Why bother with digitalising processes in the B2B financial services industry?

It’s all about the relationship, stupid!

Looking into the intricacies of the B2B (Business to Business) financial services industry reveals a noticeable lag in digitalisation compared to its B2C (Business to Consumer) counterpart. It appears that the sense of urgency and motivation for management to overhaul the existing, often analog operational model is lacking. While the retail side of financial institutions is all about the digital interface with individual customers and the automation of processes, making it fully anchored in modernity, the corporate side seems stuck in a bygone era, akin to a scene from a Kaurismaki film.

During my tenure driving the streamlining and digitalisation of processes at the large corporate unit of my former employer, I frequently encountered an implicit sentiment by customer-facing colleagues when proposing radical changes: “But don’t you understand, it’s all about the relationship!”. Their perspective was that while simplifying daily administrative tasks was welcomed, altering a working formula was unnecessary. They believed that success hinged on personal relationships with corporate customers, relegating the rest to behind-the-scenes logistics.

Having been a client executive, I empathise with their viewpoint. Long-term business relationships are pivotal for establishing mutual trust and securing the large mandates. Moreover, transactions with corporate clients involve larger sums, making the costs associated with selling, delivering and administering financial products smaller in relative terms. It also means that tailor made solutions are not prohibitive and in fact often the norm. Consequently, efforts to streamline and digitalise processes often take a back seat.

Another deterrent to modernising the operational model is the daunting nature of the task.

Digitalisation poses unique challenges in B2B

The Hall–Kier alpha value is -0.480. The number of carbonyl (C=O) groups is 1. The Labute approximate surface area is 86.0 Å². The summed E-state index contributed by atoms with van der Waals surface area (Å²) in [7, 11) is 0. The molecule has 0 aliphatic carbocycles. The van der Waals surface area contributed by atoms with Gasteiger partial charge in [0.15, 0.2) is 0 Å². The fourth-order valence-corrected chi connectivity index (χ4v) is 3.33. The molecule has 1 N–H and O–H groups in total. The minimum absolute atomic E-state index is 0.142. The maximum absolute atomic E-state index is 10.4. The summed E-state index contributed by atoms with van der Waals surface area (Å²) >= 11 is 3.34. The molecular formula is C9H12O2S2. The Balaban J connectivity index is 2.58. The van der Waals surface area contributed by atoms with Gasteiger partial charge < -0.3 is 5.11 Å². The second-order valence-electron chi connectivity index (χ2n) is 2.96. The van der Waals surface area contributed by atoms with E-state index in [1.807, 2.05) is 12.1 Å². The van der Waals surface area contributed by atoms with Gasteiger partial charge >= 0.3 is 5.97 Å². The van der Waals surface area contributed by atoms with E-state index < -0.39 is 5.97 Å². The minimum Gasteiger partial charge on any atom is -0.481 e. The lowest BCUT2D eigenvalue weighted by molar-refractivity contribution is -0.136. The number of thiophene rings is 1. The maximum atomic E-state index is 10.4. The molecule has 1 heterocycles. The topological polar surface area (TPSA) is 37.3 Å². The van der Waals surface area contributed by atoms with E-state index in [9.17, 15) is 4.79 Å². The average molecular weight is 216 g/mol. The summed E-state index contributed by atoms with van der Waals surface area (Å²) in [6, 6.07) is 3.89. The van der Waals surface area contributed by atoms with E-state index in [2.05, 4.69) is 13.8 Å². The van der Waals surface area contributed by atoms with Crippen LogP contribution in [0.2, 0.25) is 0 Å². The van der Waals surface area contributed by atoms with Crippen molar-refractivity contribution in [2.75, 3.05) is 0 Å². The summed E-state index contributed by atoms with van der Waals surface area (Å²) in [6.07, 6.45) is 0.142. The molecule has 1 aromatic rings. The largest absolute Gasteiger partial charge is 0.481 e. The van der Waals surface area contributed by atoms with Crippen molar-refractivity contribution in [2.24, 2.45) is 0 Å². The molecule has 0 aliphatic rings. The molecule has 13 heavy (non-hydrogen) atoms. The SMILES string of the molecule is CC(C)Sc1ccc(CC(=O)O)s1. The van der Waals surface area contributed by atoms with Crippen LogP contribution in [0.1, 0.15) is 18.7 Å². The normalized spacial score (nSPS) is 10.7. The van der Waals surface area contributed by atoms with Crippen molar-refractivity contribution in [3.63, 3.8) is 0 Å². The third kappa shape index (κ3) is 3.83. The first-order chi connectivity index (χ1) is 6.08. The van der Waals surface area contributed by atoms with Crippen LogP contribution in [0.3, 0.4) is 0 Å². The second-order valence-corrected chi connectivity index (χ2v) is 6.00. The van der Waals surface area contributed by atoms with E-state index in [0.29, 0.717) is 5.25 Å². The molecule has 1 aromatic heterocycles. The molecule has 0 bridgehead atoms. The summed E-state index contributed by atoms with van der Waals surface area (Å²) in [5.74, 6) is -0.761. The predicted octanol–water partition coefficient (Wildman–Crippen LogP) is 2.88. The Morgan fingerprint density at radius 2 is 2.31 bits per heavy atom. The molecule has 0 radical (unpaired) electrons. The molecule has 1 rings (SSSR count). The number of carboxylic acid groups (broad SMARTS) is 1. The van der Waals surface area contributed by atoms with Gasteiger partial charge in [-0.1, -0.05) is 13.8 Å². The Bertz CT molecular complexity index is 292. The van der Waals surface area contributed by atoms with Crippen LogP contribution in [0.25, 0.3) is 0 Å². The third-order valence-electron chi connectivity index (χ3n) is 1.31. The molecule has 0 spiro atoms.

Selling products and services in the B2B realm fundamentally differs from B2C, evident in the methods of reaching customers, the relationship dynamics, decision-making rationale, process complexity, and delivery methods.

This disparity amplifies when financial services move online, accentuating issues of trust and risk management as physical interactions between service providers and buyers diminish. In particular, the seller not only needs to authenticate the person representing the corporate buyer, but also to understand what their rights to act on behalf of their company are.

Furthermore, as transactions increase in size, the process becomes inherently more intricate. For instance, the granting of a large loan to a corporation requires the writing of a credit memo and a formal review in a credit committee. While the workflow leading to the credit decision may be greatly improved, complete automation remains elusive, unlike the streamlined processes in consumer financing.

If these challenges weren’t sufficient to deter well-intentioned initiatives, the final blow may come from corporate customers themselves.

Lack of corporate interest

On the customer facing side, there is less demand for a top notch portal backed by automatised processes. While employees in corporations ideally seek the same digital touch and service in their professional lives as in their private ones, they acknowledge that, on their side too, systems are predominantly outdated.